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July 16, 2020

Via 6-3 vote, SCOTUS refuses to vacate Eleventh Circuit stay that prevents certain persons with felony convictions from registering to vote

As reported in this CNBC piece, headlined "Supreme Court leaves in place Florida ‘pay-to-vote’ law aimed at felons," the Court this afternoon left in operation "a Florida law requiring those with felony convictions to pay fines before they may vote, potentially blocking about three-quarters of a million otherwise-eligible voters from the polls."  Here is more of the legal essentials: 

The case concerned an a 2018 ballot initiative in which voters in the state ended the permanent disenfranchisement of felons who had completed “all terms of sentence including parole or probation.”  The legislature defined the phrase the following year to include fines, restitution and other fees. Gov. Ron DeSantis, a Republican, signed the bill in June 2019. 

After civil rights groups challenged the legislature’s move, a federal judge blocked the law from going into effect, but that decision was halted by the 11th U.S. Circuit Court of Appeals, which is continuing to consider the matter.

The American Civil Liberties Union, the Southern Poverty Law Center, and Campaign Legal Center asked the top court to reverse the 11th Circuit’s decision.  The groups argued in court papers that most of the 750,000 potential voters could not afford what they owed, and that many had no way of knowing how much they were required to pay.  In court papers, they urged the justices to block the law so that the August and November elections would not be “undermined by chaos and disenfranchisement.”

Attorneys for DeSantis argued that states were “under no obligation to reenfranchise felons at all.” They argued that “all Floridians will be irreparably harmed” if the court allowed “hundreds of thousands of ineligible voters to take part in the upcoming elections.”

Paul Smithvice president of the Campaign Legal Center, said in a statement on Thursday that the Supreme Court’s order was “deeply disappointing.”

“Florida’s voters spoke loud and clear when nearly two-thirds of them supported rights restoration at the ballot box in 2018,” Smith said. “The Supreme Court stood by as the Eleventh Circuit prevented hundreds of thousands of otherwise eligible voters from participating in Florida’s primary election simply because they can’t afford to pay fines and fees.”

Technically, all that SCOTUS did today via this order was turn down an application to vacate the stay that the Eleventh Circuit had put in place. This order was via 6-3 vote, with Justice Sotomayor authoring a dissent joined by Justices Ginsburg and Kagan that starts and ends this way:

This Court’s order prevents thousands of otherwise eligible voters from participating in Florida’s primary election simply because they are poor.  And it allows the Court of Appeals for the Eleventh Circuit to disrupt Florida’s election process just days before the July 20 voter-registration deadline for the August primary, even though a preliminary injunction had been in place for nearly a year and a Federal District Court had found the State’s pay-to-vote scheme unconstitutional after an 8-day trial.  I would grant the application to vacate the Eleventh Circuit’s stay....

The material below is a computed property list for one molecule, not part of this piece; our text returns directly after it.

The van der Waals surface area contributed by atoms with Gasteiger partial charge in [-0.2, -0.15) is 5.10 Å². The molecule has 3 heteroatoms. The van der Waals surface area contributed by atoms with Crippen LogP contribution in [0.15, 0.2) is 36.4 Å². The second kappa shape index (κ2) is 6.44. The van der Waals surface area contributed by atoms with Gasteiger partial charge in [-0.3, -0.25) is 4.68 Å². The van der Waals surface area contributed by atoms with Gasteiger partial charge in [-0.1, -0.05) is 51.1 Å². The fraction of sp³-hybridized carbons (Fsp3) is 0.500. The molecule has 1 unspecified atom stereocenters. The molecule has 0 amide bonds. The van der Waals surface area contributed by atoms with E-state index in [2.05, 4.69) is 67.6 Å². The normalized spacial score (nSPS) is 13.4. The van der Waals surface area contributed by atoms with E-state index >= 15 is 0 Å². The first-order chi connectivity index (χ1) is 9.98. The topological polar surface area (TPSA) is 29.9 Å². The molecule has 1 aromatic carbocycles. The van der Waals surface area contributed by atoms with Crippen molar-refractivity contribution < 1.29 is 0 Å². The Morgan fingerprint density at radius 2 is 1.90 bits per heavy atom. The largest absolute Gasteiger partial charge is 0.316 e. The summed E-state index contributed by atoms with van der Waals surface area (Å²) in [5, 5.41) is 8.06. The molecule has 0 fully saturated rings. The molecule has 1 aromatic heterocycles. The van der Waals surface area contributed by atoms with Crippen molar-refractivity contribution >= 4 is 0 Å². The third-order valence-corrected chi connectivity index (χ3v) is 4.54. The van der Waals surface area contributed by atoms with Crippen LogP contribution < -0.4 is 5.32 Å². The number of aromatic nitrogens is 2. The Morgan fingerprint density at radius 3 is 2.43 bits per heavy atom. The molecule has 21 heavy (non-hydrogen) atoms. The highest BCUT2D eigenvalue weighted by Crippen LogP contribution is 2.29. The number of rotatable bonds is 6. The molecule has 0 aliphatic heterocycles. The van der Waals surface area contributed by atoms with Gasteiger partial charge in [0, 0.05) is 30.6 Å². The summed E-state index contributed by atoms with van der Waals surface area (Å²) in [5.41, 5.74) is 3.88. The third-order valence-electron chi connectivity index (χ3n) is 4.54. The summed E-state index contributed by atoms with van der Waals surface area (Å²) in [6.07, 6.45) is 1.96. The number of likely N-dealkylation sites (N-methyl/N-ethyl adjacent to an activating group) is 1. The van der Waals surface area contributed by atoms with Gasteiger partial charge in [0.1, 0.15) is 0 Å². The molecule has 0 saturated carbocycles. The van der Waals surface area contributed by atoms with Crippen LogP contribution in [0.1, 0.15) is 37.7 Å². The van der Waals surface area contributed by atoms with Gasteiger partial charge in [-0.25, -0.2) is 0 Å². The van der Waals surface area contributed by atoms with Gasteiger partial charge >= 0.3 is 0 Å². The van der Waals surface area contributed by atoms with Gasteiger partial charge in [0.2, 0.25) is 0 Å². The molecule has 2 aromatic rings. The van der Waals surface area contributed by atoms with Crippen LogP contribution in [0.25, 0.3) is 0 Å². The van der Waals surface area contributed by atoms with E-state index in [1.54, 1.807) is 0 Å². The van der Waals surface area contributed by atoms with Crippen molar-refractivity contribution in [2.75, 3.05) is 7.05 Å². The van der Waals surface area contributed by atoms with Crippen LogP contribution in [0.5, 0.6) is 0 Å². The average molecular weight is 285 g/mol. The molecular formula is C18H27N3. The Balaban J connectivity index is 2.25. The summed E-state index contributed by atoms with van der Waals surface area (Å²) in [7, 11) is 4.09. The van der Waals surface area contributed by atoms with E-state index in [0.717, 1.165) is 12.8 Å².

This Court’s inaction continues a trend of condoning disfranchisement.  Ironically, this Court has wielded Purcell as a reason to forbid courts to make voting safer during a pandemic, overriding two federal courts because any safety-related changes supposedly came too close to election day.  See Republican National Committee v. Democratic National Committee, 589 U.S. ___ (2020) (per curiam).  Now, faced with an appellate court stay that disrupts a legal status quo and risks immense disfranchisement — a situation that Purcell sought to avoid — the Court balks.

July 16, 2020 at 03:20 PM | Permalink

Comments

More evidence of a toothless, seriously disfunctional US Supreme Court, unable to even unblock routes to basic constitutional rights of the individual. Pathetic.

Posted by: peter | Jul 17, 2020 4:25:29 AM

This case shouldn't even be a federal case. It should have been in state courts as to whether the statute is contrary to the state constitutional provision giving ex-felons the vote with the federal poll tax theory as an add-on argument.

Posted by: tmm | Jul 17, 2020 11:15:20 AM

Battling in the state courts would probably be futile. The Florida Supreme Court provided its two cents earlier. See here: https://www.floridasupremecourt.org/content/download/567884/6414200/file/sc19-1341.pdf

Posted by: helicopterdude | Jul 18, 2020 8:51:51 AM

Wasn't aware that Florida Supreme Court had already addressed the validity of the statute in an advisory opinion. I still think that, in theory, that the state constitutional argument is stronger than the federal argument. However, it looks like the sponsors of the amendment left a loophole in how they sold the measure to the voters which the Florida Supreme Court (and the Florida legislature) drove a big Mack truck through. (Not sure if it would have mattered to any of the courts involved given the rise of textualism and the ability to use textualism to read the text the way that you want to read it.) I have serious doubts that either the Eleventh Circuit or the U.S. Supreme Court are going to buy the federal constitutional argument, but I can see the plaintiffs feeling that they have to try that route.

Posted by: tmm | Jul 20, 2020 1:53:10 PM

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